BUSINESS
April 7, 1999 | Bloomberg News
Pimco Equity Advisors, the stock mutual fund unit of Pimco Advisors Holdings LP of Newport Beach, hired portfolio manager John Schneider from Schneider Capital Management to run a fund with about $645 million in assets. Schneider, 34, will join New York-based Pimco Equity on May 10 to manage the Pimco Renaissance Fund. He is now working at Wayne, Pa.-based Schneider Capital, which was formed in 1996 by his brother, Arnold Schneider, a former partner at Wellington Management Co.
CALIFORNIA | LOCAL
April 4, 2014 | Steve Lopez
The dreaded Giants were in town and Dodger fans were out in force on opening day, tailgating, wearing the blue and turning Elysian Park into a giant latrine. Chad Kline of Echo Park was walking his dog, Lola, early Friday morning when he saw fans hiking up into the bushes between Scott and Academy Roads to water the plants. "I went up to these three motorcycle officers … and informed them about 15 gentlemen were urinating in the park and I said, 'I think it's illegal, what are you going to do about it?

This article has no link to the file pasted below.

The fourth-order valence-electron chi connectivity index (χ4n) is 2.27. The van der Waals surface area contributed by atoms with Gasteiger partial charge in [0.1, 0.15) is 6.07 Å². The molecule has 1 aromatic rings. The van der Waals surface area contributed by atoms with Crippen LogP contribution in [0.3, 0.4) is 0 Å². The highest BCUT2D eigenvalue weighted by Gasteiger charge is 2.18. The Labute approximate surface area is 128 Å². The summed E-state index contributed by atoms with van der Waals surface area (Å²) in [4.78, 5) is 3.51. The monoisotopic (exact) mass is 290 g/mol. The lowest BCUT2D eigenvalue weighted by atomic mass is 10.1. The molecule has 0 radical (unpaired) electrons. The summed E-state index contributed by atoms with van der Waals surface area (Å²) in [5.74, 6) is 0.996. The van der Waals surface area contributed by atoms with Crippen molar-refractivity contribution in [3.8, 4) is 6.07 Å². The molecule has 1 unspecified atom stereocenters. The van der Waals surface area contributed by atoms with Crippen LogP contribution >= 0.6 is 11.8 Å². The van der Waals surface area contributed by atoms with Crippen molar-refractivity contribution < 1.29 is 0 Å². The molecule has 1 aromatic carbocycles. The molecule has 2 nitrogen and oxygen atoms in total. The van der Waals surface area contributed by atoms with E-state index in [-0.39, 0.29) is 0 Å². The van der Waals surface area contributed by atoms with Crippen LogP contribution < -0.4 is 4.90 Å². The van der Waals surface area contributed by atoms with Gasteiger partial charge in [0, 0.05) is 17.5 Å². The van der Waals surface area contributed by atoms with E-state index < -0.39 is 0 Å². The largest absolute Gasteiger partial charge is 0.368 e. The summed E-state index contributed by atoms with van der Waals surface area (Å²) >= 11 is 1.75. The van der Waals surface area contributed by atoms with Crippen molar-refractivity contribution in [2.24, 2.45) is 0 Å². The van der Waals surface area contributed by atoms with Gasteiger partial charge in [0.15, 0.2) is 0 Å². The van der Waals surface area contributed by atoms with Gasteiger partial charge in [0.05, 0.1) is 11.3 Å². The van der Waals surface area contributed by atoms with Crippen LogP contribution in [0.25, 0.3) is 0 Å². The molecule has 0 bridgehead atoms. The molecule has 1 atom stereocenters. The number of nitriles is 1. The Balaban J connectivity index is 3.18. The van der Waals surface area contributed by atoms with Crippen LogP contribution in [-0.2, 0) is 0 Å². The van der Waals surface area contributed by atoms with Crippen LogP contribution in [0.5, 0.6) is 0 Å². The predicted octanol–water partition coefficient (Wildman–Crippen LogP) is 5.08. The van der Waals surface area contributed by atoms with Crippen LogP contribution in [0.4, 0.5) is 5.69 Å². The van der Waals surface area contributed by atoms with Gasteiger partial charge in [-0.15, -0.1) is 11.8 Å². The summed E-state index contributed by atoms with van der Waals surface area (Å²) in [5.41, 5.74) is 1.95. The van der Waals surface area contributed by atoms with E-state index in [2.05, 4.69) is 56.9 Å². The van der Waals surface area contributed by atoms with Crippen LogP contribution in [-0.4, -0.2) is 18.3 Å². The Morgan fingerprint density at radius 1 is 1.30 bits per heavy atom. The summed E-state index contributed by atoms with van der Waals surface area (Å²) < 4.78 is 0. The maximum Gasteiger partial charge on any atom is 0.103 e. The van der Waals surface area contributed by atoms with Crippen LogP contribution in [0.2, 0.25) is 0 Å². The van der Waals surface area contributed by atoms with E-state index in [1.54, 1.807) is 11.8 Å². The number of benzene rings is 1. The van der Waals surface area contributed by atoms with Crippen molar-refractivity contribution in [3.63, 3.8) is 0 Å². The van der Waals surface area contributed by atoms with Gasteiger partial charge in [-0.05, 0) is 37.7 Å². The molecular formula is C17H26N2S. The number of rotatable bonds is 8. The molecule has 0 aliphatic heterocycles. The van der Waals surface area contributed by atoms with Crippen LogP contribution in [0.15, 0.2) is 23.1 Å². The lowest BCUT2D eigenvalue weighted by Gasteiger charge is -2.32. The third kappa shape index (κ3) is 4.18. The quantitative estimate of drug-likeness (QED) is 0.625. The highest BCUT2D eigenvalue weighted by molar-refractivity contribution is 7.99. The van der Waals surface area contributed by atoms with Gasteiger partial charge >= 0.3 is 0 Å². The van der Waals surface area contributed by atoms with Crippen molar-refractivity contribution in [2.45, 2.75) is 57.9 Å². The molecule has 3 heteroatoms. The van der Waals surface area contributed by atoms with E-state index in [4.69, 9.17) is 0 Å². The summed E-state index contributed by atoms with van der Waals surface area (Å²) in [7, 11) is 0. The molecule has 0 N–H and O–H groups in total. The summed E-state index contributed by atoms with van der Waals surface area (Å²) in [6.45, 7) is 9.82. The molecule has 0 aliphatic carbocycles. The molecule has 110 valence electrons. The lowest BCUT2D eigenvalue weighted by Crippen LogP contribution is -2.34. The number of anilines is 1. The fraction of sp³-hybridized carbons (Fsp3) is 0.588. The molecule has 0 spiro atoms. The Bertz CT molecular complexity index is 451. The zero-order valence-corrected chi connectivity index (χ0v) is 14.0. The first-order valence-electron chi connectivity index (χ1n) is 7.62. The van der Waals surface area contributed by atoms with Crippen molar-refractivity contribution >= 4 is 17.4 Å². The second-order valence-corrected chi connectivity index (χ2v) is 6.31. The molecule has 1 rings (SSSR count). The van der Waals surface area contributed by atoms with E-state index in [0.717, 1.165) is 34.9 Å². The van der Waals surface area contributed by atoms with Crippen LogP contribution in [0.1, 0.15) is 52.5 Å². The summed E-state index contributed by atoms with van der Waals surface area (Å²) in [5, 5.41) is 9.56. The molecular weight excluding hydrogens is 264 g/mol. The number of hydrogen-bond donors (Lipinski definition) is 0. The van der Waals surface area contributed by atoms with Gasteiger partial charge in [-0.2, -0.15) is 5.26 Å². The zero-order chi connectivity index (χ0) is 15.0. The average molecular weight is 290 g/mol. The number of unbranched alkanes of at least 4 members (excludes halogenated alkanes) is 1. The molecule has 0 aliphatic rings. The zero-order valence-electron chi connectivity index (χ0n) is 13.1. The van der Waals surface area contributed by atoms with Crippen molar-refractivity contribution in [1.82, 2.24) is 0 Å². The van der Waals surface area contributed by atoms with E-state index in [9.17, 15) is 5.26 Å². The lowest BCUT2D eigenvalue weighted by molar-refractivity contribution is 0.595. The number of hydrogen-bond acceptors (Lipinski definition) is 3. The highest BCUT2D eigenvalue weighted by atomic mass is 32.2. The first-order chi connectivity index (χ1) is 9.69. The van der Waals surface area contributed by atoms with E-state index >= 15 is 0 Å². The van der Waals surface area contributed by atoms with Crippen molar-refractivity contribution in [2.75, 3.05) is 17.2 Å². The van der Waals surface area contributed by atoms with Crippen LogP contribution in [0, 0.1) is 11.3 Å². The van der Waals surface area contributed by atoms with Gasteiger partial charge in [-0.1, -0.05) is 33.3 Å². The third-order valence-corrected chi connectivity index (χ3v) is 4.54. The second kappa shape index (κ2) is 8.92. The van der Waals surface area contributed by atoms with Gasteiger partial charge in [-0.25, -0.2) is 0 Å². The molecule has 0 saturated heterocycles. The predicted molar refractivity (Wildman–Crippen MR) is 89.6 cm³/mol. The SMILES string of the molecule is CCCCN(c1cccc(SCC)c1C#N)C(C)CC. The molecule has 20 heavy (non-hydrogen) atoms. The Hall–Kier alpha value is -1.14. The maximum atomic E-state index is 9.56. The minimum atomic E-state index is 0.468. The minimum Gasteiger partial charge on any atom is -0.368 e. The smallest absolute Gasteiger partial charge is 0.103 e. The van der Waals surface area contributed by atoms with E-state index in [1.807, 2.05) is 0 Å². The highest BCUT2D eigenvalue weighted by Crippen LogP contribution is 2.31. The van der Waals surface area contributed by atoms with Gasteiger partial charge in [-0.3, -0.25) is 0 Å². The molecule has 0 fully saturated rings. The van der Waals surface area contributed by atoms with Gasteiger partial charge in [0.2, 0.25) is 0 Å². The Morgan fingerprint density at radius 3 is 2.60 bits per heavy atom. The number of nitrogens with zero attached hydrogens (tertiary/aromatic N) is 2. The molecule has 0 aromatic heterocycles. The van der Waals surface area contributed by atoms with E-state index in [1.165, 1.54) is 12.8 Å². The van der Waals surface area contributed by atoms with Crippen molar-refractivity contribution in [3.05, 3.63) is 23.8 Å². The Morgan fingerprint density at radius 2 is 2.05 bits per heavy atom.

SPORTS
April 3, 2014 | By Bill Shaikin
As the Angels prepared for the 2002 World Series, bench coach Joe Maddon looked at the spray charts and came to a radical conclusion: If the Angels wanted to align their defense based on where Barry Bonds most commonly hit the ball, they should play three infielders and four outfielders. The Angels ultimately decided not to play Bonds that way, although Manager Mike Scioscia said they were "a couple pitches away" from deploying the scheme in certain scenarios. In 2005, Maddon left to manage the Tampa Bay Rays, who have been at the forefront of baseball's shift toward unconventional fielding alignments.
Los Angeles Times Articles
|